Q: You changed the name of your company from Corporación Cigar Export (CCE) back to De Los Reyes. Why?
A: I never liked the name. We’re changing what we are as a factory and as a team. I didn’t like the logo either. My dad bought the free zone with that name and he just stayed with it. I remember our original factory in Jacagua. It wasn’t fancy at all, but it was beautiful. I wanted that feeling so I went back to the first name. That was in 2015. I used the crown for the logo which was taken from my family’s crest.
Q: Let’s talk about the Saga Short Tales brand.
A: Sagas are big stories. But then there are little stories. We wanted to make something unique, so we decided to make the box look like a book. The first volume of Saga Short Tales is called Tales of the High Primings. It came out in 2016 and we needed a strong cigar to kill the myth that we don’t make powerful cigars in the Dominican Republic. I went back to the high primings because of its power. For us, strength means that you feel it in your body, but there is still plenty of stimulation on the palate, so that you still detect the sweetness.
Q: How did the market respond to the Saga Short Tales?
A: That’s been our game changer. They love the book. It sold out fast because people wanted to buy the full box. After they bought the first one, they want the collection. We’re trying to have every profile. We haven’t done a mild one yet. Not sure if we’re going to do that.
Q: How many volumes do you have?
A: We’re up to six now. We plan on 10. Each one is a different blend and different size. A different story.
Q: What’s the production for each Saga volume?
A: We start with 50,000 cigars. If inventories get down to a certain level, we start production again.
Q: Do you think getting market share in the U.S. is difficult?
A: It is. You look around and there’s a new factory opening up every day. You’d think that with the FDA people would be scared, but apparently not. So many lines come out every year. And bigger companies have strategies to take up shelf space.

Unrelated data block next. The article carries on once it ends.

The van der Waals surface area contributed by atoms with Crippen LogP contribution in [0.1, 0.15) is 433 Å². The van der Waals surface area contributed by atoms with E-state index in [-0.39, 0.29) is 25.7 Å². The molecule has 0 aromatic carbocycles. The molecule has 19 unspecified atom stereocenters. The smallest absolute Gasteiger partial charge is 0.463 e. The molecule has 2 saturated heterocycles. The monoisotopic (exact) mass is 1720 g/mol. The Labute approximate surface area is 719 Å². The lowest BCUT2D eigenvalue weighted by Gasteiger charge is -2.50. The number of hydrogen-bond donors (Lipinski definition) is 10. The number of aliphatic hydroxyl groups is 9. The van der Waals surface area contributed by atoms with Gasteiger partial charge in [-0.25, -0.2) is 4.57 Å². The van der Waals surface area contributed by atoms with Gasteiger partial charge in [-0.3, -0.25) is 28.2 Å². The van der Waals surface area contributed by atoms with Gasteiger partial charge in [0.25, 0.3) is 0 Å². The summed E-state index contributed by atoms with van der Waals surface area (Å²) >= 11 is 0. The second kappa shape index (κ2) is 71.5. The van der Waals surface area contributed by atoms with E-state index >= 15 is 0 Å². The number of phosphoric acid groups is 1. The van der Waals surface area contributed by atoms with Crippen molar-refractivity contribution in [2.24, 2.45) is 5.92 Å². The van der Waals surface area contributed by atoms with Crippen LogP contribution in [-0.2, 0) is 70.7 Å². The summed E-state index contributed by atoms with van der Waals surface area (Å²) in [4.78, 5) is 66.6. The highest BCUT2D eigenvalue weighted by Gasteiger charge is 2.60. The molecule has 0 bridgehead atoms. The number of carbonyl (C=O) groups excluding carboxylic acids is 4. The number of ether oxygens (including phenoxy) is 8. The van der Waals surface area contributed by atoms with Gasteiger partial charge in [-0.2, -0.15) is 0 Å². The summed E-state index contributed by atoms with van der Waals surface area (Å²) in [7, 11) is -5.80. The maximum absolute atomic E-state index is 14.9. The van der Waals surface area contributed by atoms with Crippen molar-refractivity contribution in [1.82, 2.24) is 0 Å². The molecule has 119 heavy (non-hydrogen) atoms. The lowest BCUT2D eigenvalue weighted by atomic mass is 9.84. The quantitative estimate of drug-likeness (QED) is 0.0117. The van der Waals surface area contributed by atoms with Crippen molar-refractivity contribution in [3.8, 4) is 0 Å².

Q: As a small company, what are your thoughts on the FDA regulations?
A: It feels like a very intentional thing, like they want us to be the generation that ends tobacco smoking. Not all tobacco products are the same. Cigarettes and smokeless tobacco are so different from cigars. They’re trying to regulate something that can never have one standard. It’s impossible. Are we going to chemically engineer a leaf so that every leaf gives the same amount of nicotine? It’s an attack on our culture, and they’re not trying to understand it. I accept that businesses have to be regulated, but we should have some air.
Q: What would FDA regulation mean for your company?
A: Some products would be safe because we have predicate brands, but it’s going to limit creativity. What can I do to make a substantial equivalent? It will be playing chess with the government.
Q: What’s it like being a female in such a male dominated industry?
A: It was a challenge because of my youth more than because I was a female. That was the most challenging part. It took time to get respect from peers and the retailers. Even the consumers. Women can enjoy cigars in the same way that men can enjoy cigars. That is something I wanted to communicate. I don’t party. I don’t drink at cigar events. Keep the vibe professional.
Q: But not everyone is always professional back.
A: Someone wanted me to do a cigar event, and asked if I could come in a miniskirt. I usually don’t wear short dresses. Sometimes I get indecent proposals, but I ignore them.
Q: As a woman, you have to maintain boundaries in a way that men in your position don’t have to think about.
A: Yes. One time at the IPCPR trade show, someone told me to sit on his lap. It’s getting better. When you go to a cigar event, still most of the women are models in short dresses. Things are changing.
Q: What do you think about the rise of Nicaragua?
A: The world is very competitive, and it’s a great motivation. Just like when people ask me what happens if Cubans become legal in the U.S. It’s another challenge and it will be fun. I don’t like things to be too easy. There’s a market for everyone. Not every consumer likes the same thing. It’s good for Nicaragua. Estelí was nothing and undeveloped. Now, I see how many factories they have. That’s a good thing. It’s extraordinary.